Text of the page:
A large and strong Alberta Clipper storm will swing across the eastern Great Lakes region Saturday with strong winds, areas of flurries, accumulating snow and local blizzard conditions. The storm will also affect New England and much of the mid-Atlantic.
The storm has the potential to bring dangerous conditions on the highways including I-69, I-75, I-79, I-80/90 and Route 219. Flight delays are possible at Cleveland, Pittsburgh and Buffalo, N.Y.
This storm will ride a reinforcing blast of bitterly cold air that will slash temperatures by 10 to 20 degrees this weekend, preceded by a modest rebound.
The powerful circulation around the storm will bring wind gusts to 50 mph in some locations.
According to AccuWeather.com Senior Meteorologist John Gresiak, "The combination of rounds of powdery snow, gusty winds and low temperatures can make for whiteouts and brief blizzard conditions."
Roads that were previously cleared of ice and snow can become slippery in a matter of minutes.
The weather pattern favoring relentless cold in the Eastern States and prolonged warmth in the West will continue through the end of January.
Several inches of snow may fall from the storm as it moves eastward across the eastern Great Lakes and into the central and northern Appalachians through Saturday night.
RealFeel® temperatures will plunge well below zero as the storm approaches and moves by. In the wake of the storm, actual temperatures will be in the single digits around Chicago and Minneapolis and the teens over much of the northern Ohio Valley states and the Lower Peninsula of Michigan.
Lake effect can enhance snowfall rates in localized areas. Since some of the lakes still have large stretches that are free of ice, bands of heavy snow are possible just ahead of the system on southwest winds and behind the system on northwest winds.
"In areas where the lakes are frozen, the smooth, flat surface will be a source for the high winds to send snowdrifts ashore," Gresiak stated.
Some snow and slippery travel is also unfolding across the I-81 and I-95 corridors in the Northeast. Areas from northern Maryland, northwestern Virginia, and New Jersey northward to southern New England could get a coating to a couple of inches of snow.
The storm will make for blustery conditions throughout the Northeast this weekend and will push much colder air back into the region Saturday night, after a brief temperature spike on Saturday.
Another clipper storm Sunday into Monday could bring another round of accumulating snow to parts of the Midwest and Northeast.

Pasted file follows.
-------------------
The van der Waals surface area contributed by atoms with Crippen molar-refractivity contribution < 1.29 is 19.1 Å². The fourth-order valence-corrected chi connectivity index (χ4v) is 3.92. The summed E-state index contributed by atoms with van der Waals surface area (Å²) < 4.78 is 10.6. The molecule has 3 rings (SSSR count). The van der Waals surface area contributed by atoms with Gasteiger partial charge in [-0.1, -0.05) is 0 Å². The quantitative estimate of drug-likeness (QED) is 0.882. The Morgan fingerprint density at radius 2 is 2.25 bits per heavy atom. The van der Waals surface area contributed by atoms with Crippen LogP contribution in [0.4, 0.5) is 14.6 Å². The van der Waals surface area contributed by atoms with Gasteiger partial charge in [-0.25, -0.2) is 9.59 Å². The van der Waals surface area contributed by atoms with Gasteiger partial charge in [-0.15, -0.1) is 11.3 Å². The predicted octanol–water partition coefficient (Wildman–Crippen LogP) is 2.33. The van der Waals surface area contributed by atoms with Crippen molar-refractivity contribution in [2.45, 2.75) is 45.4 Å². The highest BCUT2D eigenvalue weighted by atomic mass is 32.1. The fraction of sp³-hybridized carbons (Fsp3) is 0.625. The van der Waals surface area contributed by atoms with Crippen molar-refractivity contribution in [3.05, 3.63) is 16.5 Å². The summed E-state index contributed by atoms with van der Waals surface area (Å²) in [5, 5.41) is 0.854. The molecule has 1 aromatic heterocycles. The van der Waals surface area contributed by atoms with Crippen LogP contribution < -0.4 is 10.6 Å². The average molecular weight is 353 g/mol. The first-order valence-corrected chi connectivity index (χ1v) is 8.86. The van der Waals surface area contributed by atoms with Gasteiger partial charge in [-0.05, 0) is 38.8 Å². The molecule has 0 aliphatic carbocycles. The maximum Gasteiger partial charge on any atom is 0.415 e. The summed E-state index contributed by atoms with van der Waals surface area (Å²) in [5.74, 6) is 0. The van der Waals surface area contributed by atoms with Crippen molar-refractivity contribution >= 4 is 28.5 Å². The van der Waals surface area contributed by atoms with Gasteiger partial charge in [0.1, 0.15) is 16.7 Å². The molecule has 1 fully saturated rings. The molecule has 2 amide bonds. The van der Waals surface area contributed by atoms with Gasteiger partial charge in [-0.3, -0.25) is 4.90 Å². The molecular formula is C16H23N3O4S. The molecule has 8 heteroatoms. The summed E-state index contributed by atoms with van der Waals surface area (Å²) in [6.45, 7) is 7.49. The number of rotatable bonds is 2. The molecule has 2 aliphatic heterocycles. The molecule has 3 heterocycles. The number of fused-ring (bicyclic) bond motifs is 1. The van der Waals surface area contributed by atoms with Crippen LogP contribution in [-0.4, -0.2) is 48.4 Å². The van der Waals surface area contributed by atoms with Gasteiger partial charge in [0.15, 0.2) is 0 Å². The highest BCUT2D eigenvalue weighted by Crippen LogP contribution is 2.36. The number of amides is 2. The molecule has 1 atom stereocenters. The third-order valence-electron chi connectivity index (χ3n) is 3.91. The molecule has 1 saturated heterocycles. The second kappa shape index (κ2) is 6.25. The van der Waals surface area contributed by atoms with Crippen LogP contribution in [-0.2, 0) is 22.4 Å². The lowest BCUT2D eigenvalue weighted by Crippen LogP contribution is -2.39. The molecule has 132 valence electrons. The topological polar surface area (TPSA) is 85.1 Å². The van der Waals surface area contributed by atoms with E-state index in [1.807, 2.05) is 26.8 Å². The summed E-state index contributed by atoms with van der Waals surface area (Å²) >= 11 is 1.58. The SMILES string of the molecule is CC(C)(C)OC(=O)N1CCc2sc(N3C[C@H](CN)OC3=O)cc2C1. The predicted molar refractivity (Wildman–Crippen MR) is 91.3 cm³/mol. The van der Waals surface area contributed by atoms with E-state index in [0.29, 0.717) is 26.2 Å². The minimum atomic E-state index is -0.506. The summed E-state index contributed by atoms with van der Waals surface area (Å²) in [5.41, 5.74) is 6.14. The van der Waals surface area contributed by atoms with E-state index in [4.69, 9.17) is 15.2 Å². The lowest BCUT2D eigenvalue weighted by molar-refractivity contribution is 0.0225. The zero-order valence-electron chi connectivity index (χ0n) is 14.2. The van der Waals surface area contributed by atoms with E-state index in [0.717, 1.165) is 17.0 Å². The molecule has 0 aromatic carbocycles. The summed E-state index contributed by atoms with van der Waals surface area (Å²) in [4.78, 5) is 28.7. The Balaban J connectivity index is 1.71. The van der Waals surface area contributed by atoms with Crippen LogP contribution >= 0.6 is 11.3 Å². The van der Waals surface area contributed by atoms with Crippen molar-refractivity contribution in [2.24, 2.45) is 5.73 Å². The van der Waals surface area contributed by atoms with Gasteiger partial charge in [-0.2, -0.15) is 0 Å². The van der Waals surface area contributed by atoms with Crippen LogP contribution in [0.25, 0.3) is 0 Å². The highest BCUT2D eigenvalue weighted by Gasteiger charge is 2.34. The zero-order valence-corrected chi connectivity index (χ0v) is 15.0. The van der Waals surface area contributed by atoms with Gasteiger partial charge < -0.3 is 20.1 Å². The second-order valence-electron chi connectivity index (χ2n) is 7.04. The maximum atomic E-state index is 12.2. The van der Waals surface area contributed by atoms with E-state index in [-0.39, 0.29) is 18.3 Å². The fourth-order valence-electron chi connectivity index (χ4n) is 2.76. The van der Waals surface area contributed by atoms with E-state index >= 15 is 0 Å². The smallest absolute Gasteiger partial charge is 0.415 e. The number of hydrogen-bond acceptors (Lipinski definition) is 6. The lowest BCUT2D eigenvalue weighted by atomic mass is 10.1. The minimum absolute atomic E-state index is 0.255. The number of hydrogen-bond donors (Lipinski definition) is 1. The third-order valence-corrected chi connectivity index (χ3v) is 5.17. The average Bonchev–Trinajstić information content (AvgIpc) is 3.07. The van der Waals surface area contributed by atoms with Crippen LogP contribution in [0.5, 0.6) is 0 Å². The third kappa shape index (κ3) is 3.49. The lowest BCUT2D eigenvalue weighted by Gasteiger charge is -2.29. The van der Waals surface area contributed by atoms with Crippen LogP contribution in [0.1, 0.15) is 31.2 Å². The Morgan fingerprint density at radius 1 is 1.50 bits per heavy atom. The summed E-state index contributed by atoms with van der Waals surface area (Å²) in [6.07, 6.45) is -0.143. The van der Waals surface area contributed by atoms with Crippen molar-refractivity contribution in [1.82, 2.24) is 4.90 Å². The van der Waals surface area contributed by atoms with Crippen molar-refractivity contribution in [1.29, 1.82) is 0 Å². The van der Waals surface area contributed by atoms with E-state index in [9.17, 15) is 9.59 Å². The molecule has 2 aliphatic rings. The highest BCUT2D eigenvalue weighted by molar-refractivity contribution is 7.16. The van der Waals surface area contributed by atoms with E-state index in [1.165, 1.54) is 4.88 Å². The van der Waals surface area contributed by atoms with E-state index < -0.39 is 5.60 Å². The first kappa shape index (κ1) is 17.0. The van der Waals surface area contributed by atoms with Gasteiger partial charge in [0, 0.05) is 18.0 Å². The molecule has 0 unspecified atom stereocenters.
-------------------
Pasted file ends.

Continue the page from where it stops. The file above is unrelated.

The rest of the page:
That clipper storm will begin to put down snow Saturday over part of the northern Plains.
In the wake of the Monday clipper, air rivaling the coldest of the season will follow next week.
Yet another winter storm will take aim at the Northeast and Midwest this week with widespread ice and flooding concerns.
Wintry weather and lower temperatures will dive into the Southeast later this week, creating widespread travel disruptions.
February 2015 has come to an end with numerous monthly records set across the United States.
The beginning of March marks the start of meteorological spring in the Northern Hemisphere, but this does not signal the end of winter weather in the United States.
A storm that brought an onslaught of snow and freezing rain to the Northeast over the weekend has left lingering hazards into Monday travel with icy roads and school cancellations.
A wildfire burning for over two weeks in Argentina is threatening 3,000-year-old trees in Los Alerces National Park.
Lake Tahoe, CA (1983)
A total of 215" of snow on the ground compared to 63" at the same time last year. People had to tunnel to their houses and cross country skiers were advised not to go out because they ran the risk of skiing into power lines.
Santa Monica, CA (1983)
Several hundred feet of the Santa Monica pier was destroyed by a major storm that hit California.
Eastern Canada (1990)
Worst ice jam in a decade on the Gulf of St. Lawrence. Twenty-two ships were trapped between Cape Breton and Newfoundland. Coast Guard ice breakers broke through ice to 7 meters (23 feet) thick to lead the ships to open water.